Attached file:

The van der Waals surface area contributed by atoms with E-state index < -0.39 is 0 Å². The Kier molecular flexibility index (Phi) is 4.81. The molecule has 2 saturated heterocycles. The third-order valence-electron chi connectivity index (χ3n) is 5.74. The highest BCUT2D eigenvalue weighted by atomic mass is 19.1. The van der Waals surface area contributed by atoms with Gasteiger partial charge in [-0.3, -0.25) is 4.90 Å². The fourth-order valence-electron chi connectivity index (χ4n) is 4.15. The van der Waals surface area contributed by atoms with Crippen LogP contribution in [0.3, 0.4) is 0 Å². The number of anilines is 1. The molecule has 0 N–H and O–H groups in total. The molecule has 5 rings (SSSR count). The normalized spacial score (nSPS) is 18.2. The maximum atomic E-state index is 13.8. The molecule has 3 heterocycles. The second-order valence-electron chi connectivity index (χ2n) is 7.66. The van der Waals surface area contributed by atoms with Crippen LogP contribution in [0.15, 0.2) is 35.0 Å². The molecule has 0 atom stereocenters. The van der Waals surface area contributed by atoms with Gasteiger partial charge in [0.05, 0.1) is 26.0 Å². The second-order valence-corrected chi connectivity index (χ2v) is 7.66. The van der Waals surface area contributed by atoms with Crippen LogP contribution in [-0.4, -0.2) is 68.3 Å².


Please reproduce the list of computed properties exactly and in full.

The van der Waals surface area contributed by atoms with E-state index < -0.39 is 0 Å². The Kier molecular flexibility index (Phi) is 4.81. The molecule has 2 saturated heterocycles. The third-order valence-electron chi connectivity index (χ3n) is 5.74. The highest BCUT2D eigenvalue weighted by atomic mass is 19.1. The van der Waals surface area contributed by atoms with Gasteiger partial charge in [-0.3, -0.25) is 4.90 Å². The fourth-order valence-electron chi connectivity index (χ4n) is 4.15. The van der Waals surface area contributed by atoms with Crippen LogP contribution in [0.3, 0.4) is 0 Å². The number of anilines is 1. The molecule has 0 N–H and O–H groups in total. The molecule has 5 rings (SSSR count). The normalized spacial score (nSPS) is 18.2. The maximum atomic E-state index is 13.8. The molecule has 3 heterocycles. The second-order valence-electron chi connectivity index (χ2n) is 7.66. The van der Waals surface area contributed by atoms with Crippen LogP contribution in [0.15, 0.2) is 35.0 Å². The molecule has 0 atom stereocenters. The van der Waals surface area contributed by atoms with Gasteiger partial charge in [0.05, 0.1) is 26.0 Å². The second-order valence-corrected chi connectivity index (χ2v) is 7.66. The van der Waals surface area contributed by atoms with Crippen LogP contribution in [-0.4, -0.2) is 68.3 Å².